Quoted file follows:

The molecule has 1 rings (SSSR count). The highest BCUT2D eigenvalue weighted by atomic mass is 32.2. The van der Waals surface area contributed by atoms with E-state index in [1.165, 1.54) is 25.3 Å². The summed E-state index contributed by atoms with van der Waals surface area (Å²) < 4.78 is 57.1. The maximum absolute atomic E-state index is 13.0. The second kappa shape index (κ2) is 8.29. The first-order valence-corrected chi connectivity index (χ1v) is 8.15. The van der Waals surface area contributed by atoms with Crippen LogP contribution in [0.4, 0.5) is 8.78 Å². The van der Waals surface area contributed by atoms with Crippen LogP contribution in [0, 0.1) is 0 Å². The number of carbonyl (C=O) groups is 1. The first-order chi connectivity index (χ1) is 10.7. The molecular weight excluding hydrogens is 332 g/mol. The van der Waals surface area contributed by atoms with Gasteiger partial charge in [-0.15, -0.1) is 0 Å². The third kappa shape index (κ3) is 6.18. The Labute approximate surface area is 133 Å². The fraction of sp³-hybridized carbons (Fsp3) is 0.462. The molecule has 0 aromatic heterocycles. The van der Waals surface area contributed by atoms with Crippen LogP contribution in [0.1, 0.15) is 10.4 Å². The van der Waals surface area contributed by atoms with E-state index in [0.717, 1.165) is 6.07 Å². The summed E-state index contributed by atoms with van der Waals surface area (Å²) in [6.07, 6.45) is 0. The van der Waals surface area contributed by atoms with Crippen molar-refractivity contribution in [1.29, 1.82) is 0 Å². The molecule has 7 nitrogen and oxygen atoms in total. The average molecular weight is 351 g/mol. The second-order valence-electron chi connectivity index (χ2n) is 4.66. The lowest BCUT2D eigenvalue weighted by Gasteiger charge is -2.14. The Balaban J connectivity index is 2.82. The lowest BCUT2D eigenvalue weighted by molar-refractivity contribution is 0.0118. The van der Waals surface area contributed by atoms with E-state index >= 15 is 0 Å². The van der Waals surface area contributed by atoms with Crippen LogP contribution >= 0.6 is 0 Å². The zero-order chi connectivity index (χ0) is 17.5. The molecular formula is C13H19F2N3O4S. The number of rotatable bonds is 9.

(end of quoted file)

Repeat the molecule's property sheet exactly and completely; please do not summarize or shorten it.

The molecule has 1 rings (SSSR count). The highest BCUT2D eigenvalue weighted by atomic mass is 32.2. The van der Waals surface area contributed by atoms with E-state index in [1.165, 1.54) is 25.3 Å². The summed E-state index contributed by atoms with van der Waals surface area (Å²) < 4.78 is 57.1. The maximum absolute atomic E-state index is 13.0. The second kappa shape index (κ2) is 8.29. The first-order valence-corrected chi connectivity index (χ1v) is 8.15. The van der Waals surface area contributed by atoms with Crippen LogP contribution in [0.4, 0.5) is 8.78 Å². The van der Waals surface area contributed by atoms with Crippen LogP contribution in [0, 0.1) is 0 Å². The number of carbonyl (C=O) groups is 1. The first-order chi connectivity index (χ1) is 10.7. The molecular weight excluding hydrogens is 332 g/mol. The van der Waals surface area contributed by atoms with Gasteiger partial charge in [-0.15, -0.1) is 0 Å². The third kappa shape index (κ3) is 6.18. The Labute approximate surface area is 133 Å². The fraction of sp³-hybridized carbons (Fsp3) is 0.462. The molecule has 0 aromatic heterocycles. The van der Waals surface area contributed by atoms with Crippen LogP contribution in [0.1, 0.15) is 10.4 Å². The van der Waals surface area contributed by atoms with E-state index in [0.717, 1.165) is 6.07 Å². The summed E-state index contributed by atoms with van der Waals surface area (Å²) in [6.07, 6.45) is 0. The van der Waals surface area contributed by atoms with Crippen molar-refractivity contribution in [1.29, 1.82) is 0 Å². The molecule has 7 nitrogen and oxygen atoms in total. The average molecular weight is 351 g/mol. The second-order valence-electron chi connectivity index (χ2n) is 4.66. The lowest BCUT2D eigenvalue weighted by Gasteiger charge is -2.14. The Balaban J connectivity index is 2.82. The lowest BCUT2D eigenvalue weighted by molar-refractivity contribution is 0.0118. The van der Waals surface area contributed by atoms with E-state index >= 15 is 0 Å². The van der Waals surface area contributed by atoms with Crippen LogP contribution >= 0.6 is 0 Å². The zero-order chi connectivity index (χ0) is 17.5. The molecular formula is C13H19F2N3O4S. The number of rotatable bonds is 9.